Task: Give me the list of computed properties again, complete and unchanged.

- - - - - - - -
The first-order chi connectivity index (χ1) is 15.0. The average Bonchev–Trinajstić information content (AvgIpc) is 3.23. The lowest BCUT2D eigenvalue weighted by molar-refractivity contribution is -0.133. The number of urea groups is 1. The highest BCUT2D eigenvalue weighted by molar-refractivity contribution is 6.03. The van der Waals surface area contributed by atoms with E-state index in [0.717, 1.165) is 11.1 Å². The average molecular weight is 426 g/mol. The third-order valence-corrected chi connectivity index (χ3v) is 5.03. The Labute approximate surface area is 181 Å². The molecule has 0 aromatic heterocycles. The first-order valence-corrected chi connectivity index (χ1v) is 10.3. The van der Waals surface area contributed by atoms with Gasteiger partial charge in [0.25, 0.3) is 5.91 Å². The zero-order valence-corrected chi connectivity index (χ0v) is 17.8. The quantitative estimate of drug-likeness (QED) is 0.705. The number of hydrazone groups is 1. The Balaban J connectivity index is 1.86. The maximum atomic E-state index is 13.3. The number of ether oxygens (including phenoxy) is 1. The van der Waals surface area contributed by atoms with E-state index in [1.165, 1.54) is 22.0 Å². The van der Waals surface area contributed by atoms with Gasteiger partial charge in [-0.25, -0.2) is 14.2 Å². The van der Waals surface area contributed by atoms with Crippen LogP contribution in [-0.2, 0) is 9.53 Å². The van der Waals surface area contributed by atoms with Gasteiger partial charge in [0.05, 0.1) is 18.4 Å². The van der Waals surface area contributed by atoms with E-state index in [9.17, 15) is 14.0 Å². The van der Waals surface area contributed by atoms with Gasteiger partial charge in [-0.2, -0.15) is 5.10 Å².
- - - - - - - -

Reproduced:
The first-order chi connectivity index (χ1) is 15.0. The average Bonchev–Trinajstić information content (AvgIpc) is 3.23. The lowest BCUT2D eigenvalue weighted by molar-refractivity contribution is -0.133. The number of urea groups is 1. The highest BCUT2D eigenvalue weighted by molar-refractivity contribution is 6.03. The van der Waals surface area contributed by atoms with E-state index in [0.717, 1.165) is 11.1 Å². The average molecular weight is 426 g/mol. The third-order valence-corrected chi connectivity index (χ3v) is 5.03. The Labute approximate surface area is 181 Å². The molecule has 0 aromatic heterocycles. The first-order valence-corrected chi connectivity index (χ1v) is 10.3. The van der Waals surface area contributed by atoms with Gasteiger partial charge in [0.25, 0.3) is 5.91 Å². The zero-order valence-corrected chi connectivity index (χ0v) is 17.8. The quantitative estimate of drug-likeness (QED) is 0.705. The number of hydrazone groups is 1. The Balaban J connectivity index is 1.86. The maximum atomic E-state index is 13.3. The number of ether oxygens (including phenoxy) is 1. The van der Waals surface area contributed by atoms with E-state index in [1.165, 1.54) is 22.0 Å². The van der Waals surface area contributed by atoms with Gasteiger partial charge in [-0.25, -0.2) is 14.2 Å². The van der Waals surface area contributed by atoms with Crippen LogP contribution in [-0.2, 0) is 9.53 Å². The van der Waals surface area contributed by atoms with Gasteiger partial charge in [0.05, 0.1) is 18.4 Å². The van der Waals surface area contributed by atoms with E-state index in [9.17, 15) is 14.0 Å². The van der Waals surface area contributed by atoms with Gasteiger partial charge in [-0.2, -0.15) is 5.10 Å².